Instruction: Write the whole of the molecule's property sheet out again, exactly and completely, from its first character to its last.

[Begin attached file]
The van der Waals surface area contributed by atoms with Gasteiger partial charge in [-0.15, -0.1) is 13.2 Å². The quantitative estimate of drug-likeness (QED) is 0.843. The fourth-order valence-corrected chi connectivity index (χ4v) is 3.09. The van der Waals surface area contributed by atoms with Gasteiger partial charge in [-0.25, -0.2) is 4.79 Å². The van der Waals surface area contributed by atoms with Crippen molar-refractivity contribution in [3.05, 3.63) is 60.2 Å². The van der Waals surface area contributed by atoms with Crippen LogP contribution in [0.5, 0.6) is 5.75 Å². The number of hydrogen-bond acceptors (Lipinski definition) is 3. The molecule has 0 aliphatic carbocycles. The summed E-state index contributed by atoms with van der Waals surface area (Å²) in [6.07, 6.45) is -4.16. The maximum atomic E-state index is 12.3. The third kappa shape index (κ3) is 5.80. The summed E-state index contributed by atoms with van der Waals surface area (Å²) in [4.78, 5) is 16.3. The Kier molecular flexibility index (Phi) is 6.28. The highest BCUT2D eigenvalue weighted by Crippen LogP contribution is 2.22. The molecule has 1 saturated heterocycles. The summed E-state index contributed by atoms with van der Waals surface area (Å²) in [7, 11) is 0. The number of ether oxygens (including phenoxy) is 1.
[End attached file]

The van der Waals surface area contributed by atoms with Gasteiger partial charge in [-0.15, -0.1) is 13.2 Å². The quantitative estimate of drug-likeness (QED) is 0.843. The fourth-order valence-corrected chi connectivity index (χ4v) is 3.09. The van der Waals surface area contributed by atoms with Gasteiger partial charge in [-0.25, -0.2) is 4.79 Å². The van der Waals surface area contributed by atoms with Crippen molar-refractivity contribution in [3.05, 3.63) is 60.2 Å². The van der Waals surface area contributed by atoms with Crippen LogP contribution in [0.5, 0.6) is 5.75 Å². The number of hydrogen-bond acceptors (Lipinski definition) is 3. The molecule has 0 aliphatic carbocycles. The summed E-state index contributed by atoms with van der Waals surface area (Å²) in [6.07, 6.45) is -4.16. The maximum atomic E-state index is 12.3. The third kappa shape index (κ3) is 5.80. The summed E-state index contributed by atoms with van der Waals surface area (Å²) in [4.78, 5) is 16.3. The Kier molecular flexibility index (Phi) is 6.28. The highest BCUT2D eigenvalue weighted by Crippen LogP contribution is 2.22. The molecule has 1 saturated heterocycles. The summed E-state index contributed by atoms with van der Waals surface area (Å²) in [7, 11) is 0. The number of ether oxygens (including phenoxy) is 1.